Monthly Archives: January 2012

10 Steps to a Successful Project

People are always coming up to me and asking, “How do you develop a successful project?”  As my mentor Buzz Price would say, “you are asking how to play the violin!”  Whether you have an idea for a new attraction, museum, performing art center or shopping center,  it  needs to be tested for market and financial viability.

Here are the 10 essential steps to follow  when planning a new project:

1.  Evaluate your site(s) in terms of access, location, visibility, surrounding land  uses, physical constraints and other factors.

2.  Study and know your market in terms of:   a.  Demographics/psychographics b. current sales history (retail/attendance)  c.  close-in populations   d.  current visitors (if applicable)  e.  other market parameters.

3.  Know your competition inside and out – Survey local, regional and national analogues and competition gaining as much real data and insight as possible.  Know their sales, customer base, market area reach, split between local and regional visitors, years to ramp-up, etc.

4.  Conduct consumer research – This may  include telephone interviews, intercept interviews, internet research, focus groups and other forms of customer input.  Many clients skip this step.  They should not!  This type of research can develop market consensus or advocacy for your project and lead to market success or failure.

5.  Project stabilized year attendance/sales etc., based on research conducted in steps one  through  four.  Build attendance leading up to that year.  You are predicting your piece of the pie.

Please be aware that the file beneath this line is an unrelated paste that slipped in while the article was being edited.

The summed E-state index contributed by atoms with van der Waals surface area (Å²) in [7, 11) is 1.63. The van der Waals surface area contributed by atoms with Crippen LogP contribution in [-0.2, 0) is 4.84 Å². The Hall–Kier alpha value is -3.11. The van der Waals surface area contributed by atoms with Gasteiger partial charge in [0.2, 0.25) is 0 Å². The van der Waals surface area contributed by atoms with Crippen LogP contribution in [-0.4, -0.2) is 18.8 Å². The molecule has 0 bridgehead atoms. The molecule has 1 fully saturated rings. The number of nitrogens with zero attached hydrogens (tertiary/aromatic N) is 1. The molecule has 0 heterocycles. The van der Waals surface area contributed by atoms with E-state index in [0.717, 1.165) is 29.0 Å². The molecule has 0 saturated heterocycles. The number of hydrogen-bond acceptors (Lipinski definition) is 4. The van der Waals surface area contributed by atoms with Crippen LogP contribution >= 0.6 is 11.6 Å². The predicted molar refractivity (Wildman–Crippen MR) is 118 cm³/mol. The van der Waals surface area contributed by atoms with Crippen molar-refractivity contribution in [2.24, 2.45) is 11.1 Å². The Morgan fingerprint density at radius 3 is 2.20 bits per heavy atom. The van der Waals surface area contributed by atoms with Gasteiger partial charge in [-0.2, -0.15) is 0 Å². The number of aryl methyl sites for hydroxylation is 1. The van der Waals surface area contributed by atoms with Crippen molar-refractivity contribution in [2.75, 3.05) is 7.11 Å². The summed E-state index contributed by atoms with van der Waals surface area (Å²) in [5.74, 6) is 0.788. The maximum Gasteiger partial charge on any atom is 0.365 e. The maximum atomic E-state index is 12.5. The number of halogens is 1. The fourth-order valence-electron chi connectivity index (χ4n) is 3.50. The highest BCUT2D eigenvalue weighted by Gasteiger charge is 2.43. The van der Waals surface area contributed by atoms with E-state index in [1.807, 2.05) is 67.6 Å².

6.  Project design day attendance and peak on-site attendance.  These parameters will determine how large your attraction, museum, or even shopping center must be, at a minimum.  Design day attendance is the number of people visiting the project on any of the 15 busiest days of the year.  This is the number you will build to, not the busiest day of the year.

7.  Based on market comps and knowledge of the industry , project per capita expenditure for gate, food and beverage, merchandise, rentals, membership, and other revenue.  Identify and quantify elements of expense.

8.  Construct an operating pro forma including all sources of income and elements of expense with resultant with bottom line EBDITA  (Earnings Before Depreciation, Interest Taxes and Amortization.)

9.  Using order-of-magnitude comparables or assumptions from consulting engineers and architects,  determine development cost including site construction hard and soft costs.

10.  Slot in financing assumptions and resultant return on investment.  From the EBDITA,  any financial parameter can easily be developed including current value,  internal rate of return,  return on cost, and return on investment.

Of course,  this is just the beginning of an iterative process that will be ongoing until you open the doors,  hopefully not too long after you complete the initial feasibility analysis.

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